On appeal, Clark raises sixteen claims, of which six were certified: (1) ineffective assistance of counsel for failing to advise Clark to accept a plea offer; (2) violation of Clark's rights to due process and an impartial jury by juror misconduct; (3) ineffective assistance of counsel for calling Dr. Mayland to testify at the pre-trial suppression hearing; (4) ineffective assistance of counsel in preparing and presenting expert testimony; (5) ineffective assistance of counsel for failing to investigate and present evidence of Clark's fetal alcohol exposure, traumatic birth, and the ensuing effects from both; and (6) ineffective assistance of counsel for failure to argue that Dean "Dino" Stevens was an alternative suspect or co-participant and prosecutorial misconduct in failing to disclose information about Dino. Clark also raises ten uncertified claims, six of which we grant a certificate of appealability ("COA") and deny on the merits and three of which fail to satisfy the COA standard.

Because Clark's federal habeas petition was filed before April 24, 1996, the habeas standards in effect prior to the implementation of the Antiterrorism and Effective Death Penalty Act of 1996 ("AEDPA") apply. Under pre-AEDPA standards, both questions of law and mixed questions of law and fact are subject to de novo review, which means that a federal habeas court owes no deference to a state court's resolution of such legal questions (in contrast with post-AEDPA standards). See Williams v. Taylor, 529 U.S. 362, 400 (2000); see also Robinson v. Schriro, 595 F.3d 1086, 1099 (9th Cir. 2010). But the state court's factual findings are entitled to a presumption of correctness unless one of the exceptions under 28 U.S.C. § 2254(d) (1991) is met.

Clark's numerous ineffective assistance of counsel claims, governed by Strickland v. Washington, 466 U.S. 668 (1984), are unavailing because Clark does not show that trial counsel's performance fell below an objective reasonableness standard at the time of the trial in 1987. Furthermore, for the few instances where counsel's conduct was deficient, Clark has not shown that there is a reasonable probability that the outcome would have been different. His efforts to show prejudice are undercut by the extensive evidence presented at trial, including his two detailed confessions and the physical evidence confirming his involvement in the crimes. The post-conviction mitigating evidence Clark marshals to support his argument that the penalty phase would have been different is cumulative of the mitigating evidence presented at the guilt and penalty phases of trial. We similarly find unpersuasive Clark's conflict of interest claim under Mickens v. Taylor, 535 U.S. 162, 171 (2002), based on his first attorney's election as District Attorney and his subsequent attorney's representation of witnesses.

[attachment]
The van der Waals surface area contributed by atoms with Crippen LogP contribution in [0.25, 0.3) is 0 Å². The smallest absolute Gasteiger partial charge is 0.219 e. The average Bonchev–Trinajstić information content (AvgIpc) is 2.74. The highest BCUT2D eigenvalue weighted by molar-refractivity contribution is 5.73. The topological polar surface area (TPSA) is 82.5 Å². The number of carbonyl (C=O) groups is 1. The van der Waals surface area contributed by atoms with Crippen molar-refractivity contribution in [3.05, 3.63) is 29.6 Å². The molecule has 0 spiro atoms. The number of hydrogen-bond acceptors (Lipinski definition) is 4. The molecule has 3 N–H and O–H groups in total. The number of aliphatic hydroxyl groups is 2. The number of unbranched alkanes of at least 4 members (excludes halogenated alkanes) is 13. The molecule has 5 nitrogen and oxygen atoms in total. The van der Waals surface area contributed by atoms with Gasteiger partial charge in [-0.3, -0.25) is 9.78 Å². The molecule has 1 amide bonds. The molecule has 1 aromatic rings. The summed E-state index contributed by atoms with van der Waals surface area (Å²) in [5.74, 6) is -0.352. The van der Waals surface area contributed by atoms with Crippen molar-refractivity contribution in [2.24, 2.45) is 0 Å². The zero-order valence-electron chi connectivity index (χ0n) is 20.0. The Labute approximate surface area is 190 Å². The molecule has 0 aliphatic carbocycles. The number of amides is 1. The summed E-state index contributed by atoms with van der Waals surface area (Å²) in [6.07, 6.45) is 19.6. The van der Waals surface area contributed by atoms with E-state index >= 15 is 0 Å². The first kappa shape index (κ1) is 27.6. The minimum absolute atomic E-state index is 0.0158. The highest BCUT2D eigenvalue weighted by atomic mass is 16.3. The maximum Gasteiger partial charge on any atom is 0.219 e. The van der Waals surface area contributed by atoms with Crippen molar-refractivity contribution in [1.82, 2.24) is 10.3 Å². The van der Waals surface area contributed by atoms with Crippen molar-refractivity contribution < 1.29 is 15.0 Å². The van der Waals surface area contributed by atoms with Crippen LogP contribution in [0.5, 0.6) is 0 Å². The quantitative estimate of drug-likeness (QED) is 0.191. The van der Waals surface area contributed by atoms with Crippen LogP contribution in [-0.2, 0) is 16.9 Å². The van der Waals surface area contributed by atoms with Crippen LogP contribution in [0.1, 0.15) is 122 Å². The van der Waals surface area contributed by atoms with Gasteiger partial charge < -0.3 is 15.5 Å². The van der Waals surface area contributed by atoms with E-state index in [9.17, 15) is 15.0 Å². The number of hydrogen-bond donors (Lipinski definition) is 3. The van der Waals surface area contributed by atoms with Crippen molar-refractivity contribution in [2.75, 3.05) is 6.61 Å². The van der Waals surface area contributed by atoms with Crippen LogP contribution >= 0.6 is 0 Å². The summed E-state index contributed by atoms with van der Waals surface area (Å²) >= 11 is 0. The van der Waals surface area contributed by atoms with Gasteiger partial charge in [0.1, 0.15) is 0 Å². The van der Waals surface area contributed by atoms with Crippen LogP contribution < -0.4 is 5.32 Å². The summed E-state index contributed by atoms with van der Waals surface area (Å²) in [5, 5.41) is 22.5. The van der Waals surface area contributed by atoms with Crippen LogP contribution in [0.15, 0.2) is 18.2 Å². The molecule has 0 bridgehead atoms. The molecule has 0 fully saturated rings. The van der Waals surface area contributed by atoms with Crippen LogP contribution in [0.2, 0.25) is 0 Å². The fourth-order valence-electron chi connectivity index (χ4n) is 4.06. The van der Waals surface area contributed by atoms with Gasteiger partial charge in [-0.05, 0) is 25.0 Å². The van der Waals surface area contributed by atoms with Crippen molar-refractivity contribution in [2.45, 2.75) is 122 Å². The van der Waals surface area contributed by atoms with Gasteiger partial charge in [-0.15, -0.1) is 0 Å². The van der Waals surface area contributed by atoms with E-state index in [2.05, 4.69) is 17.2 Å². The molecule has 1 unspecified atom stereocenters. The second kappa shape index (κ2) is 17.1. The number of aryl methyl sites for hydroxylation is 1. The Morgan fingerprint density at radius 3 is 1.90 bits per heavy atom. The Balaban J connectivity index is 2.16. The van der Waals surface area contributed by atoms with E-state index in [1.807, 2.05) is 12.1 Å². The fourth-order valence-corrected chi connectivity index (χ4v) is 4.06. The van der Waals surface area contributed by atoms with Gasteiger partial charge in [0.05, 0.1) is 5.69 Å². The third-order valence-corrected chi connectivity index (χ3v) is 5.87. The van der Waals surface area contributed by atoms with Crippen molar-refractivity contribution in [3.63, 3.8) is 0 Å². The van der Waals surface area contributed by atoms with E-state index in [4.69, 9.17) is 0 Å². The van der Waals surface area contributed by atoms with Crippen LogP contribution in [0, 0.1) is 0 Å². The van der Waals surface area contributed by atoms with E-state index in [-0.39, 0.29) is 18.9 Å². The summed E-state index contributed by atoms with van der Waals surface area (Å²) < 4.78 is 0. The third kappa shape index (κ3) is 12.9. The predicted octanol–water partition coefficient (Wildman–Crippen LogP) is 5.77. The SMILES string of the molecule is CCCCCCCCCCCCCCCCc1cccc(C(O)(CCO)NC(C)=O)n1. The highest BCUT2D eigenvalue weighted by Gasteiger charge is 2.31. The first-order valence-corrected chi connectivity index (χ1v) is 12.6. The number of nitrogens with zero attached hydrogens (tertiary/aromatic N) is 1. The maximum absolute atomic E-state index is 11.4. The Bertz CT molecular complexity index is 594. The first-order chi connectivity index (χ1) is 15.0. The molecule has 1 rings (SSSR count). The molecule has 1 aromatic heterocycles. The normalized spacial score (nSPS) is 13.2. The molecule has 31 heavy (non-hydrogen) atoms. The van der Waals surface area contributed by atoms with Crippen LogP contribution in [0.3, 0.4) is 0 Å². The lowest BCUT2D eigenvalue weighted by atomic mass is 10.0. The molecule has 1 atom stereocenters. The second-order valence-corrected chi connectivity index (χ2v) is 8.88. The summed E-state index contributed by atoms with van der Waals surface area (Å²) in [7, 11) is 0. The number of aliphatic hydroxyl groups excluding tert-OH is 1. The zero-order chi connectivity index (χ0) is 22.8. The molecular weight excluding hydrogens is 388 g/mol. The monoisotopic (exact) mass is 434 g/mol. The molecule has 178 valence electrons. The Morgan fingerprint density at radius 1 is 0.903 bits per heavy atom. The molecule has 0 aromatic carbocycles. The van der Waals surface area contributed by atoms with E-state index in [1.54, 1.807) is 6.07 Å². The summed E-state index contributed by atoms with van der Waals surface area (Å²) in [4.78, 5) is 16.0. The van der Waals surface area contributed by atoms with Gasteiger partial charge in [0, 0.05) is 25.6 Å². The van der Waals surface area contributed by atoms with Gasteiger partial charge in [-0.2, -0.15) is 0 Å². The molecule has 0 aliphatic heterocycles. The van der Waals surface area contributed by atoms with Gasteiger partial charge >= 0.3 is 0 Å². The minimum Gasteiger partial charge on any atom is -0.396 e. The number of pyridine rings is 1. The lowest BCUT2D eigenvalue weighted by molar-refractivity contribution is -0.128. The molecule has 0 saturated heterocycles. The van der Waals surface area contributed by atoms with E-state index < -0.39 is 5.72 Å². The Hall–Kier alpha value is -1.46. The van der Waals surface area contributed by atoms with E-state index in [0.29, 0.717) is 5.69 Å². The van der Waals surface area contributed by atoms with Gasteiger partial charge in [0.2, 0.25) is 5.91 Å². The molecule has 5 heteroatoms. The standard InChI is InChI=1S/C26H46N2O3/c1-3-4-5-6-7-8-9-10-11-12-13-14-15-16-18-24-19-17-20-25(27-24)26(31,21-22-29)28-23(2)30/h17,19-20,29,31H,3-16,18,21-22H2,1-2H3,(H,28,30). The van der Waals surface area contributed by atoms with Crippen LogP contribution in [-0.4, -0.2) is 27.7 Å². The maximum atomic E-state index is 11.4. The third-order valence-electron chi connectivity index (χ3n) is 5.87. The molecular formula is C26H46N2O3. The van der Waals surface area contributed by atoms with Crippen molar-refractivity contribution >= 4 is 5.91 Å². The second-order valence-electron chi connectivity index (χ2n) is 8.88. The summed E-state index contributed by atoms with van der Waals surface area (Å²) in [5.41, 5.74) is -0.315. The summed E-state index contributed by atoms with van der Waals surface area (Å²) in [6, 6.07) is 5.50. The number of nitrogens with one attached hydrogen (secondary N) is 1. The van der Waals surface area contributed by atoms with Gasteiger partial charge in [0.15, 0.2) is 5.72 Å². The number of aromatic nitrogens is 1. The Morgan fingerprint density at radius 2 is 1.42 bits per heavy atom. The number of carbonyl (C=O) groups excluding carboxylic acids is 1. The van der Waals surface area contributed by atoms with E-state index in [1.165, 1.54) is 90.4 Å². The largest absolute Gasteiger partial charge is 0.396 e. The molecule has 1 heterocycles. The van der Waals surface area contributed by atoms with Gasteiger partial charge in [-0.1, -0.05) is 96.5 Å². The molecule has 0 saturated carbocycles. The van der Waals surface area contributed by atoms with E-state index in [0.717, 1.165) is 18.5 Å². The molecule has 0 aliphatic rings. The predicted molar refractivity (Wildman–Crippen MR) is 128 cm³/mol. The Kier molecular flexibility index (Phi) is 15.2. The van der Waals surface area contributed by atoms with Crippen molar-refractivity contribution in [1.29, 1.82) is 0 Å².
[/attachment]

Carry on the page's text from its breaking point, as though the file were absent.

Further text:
On one issue, juror misconduct, we remand to the district court to decide Clark's claim in light of our recent decision in Godoy v. Spearman, 861 F.3d 956 (9th Cir. 2017) (en banc).

We otherwise deny habeas relief. We also affirm the district court's denial of evidentiary hearings for all claims (with the exception of the juror misconduct issue), concluding Clark has not shown that he would be entitled to relief on his proffered facts.

I. FACTUAL BACKGROUND

A. The Crimes

Around 4:00 a.m. on July 19, 1985, fifteen-year-old Rosie Grover arrived at the Greyhound bus depot in Ukiah, California. After unsuccessfully attempting to obtain a ride, she started walking to her mother's house. Several hours later, her body was found in a nearby creek-bed. Grover had been raped, stabbed with a sharpened screwdriver, and bludgeoned in the head and neck with two concrete blocks.

At the time of the crimes, Defendant-Appellant Richard Dean Clark, then twenty-one years old, was living with and caring for his paraplegic friend, David Smith, in Ukiah. On the day before the crimes, Clark and Smith spent the afternoon drinking beer, ingesting cocaine, and smoking marijuana. Clark drank three or four beers at the local bar. Clark and Smith both ingested cocaine at the house of Smith's stepsister, Michelle Stevens. Although Smith had seen Clark use methamphetamine in the past, he did not see Clark use methamphetamine that day. Clark smoked between two and five marijuana cigarettes.

Later that evening, a fight broke out between Clark and Michelle's boyfriend, Matt Williams. According to Williams, Clark "looked like he was on something" and "got kind of violent, shadow boxing around the house and throwing punches." Around 10:00 p.m., Clark announced that he "was going to beat somebody up and rob them" and then he left with Dino Stevens-Michelle's stepbrother.

Clark and Dino played pool at Munchie's, a local pool hall, for approximately 30 to 40 minutes. After they left the pool hall, they went to the home of Robyn Boyd, who lived near the Ukiah bus depot. Clark and Dino left Boyd's house around 12:30 a.m. Upon leaving, the men went their separate ways.

Little evidence, other than Clark's statements to the police, establish Clark's location and movements from the time that he left Boyd's house until he entered a restaurant later that morning.

On July 19 at about 6:15 a.m., Clark walked into Ron-Dee-Voo Restaurant near the Greyhound bus depot with a partially empty wine cooler bottle in his hand. He told Karen Mertle, a waitress, that he found a girl's...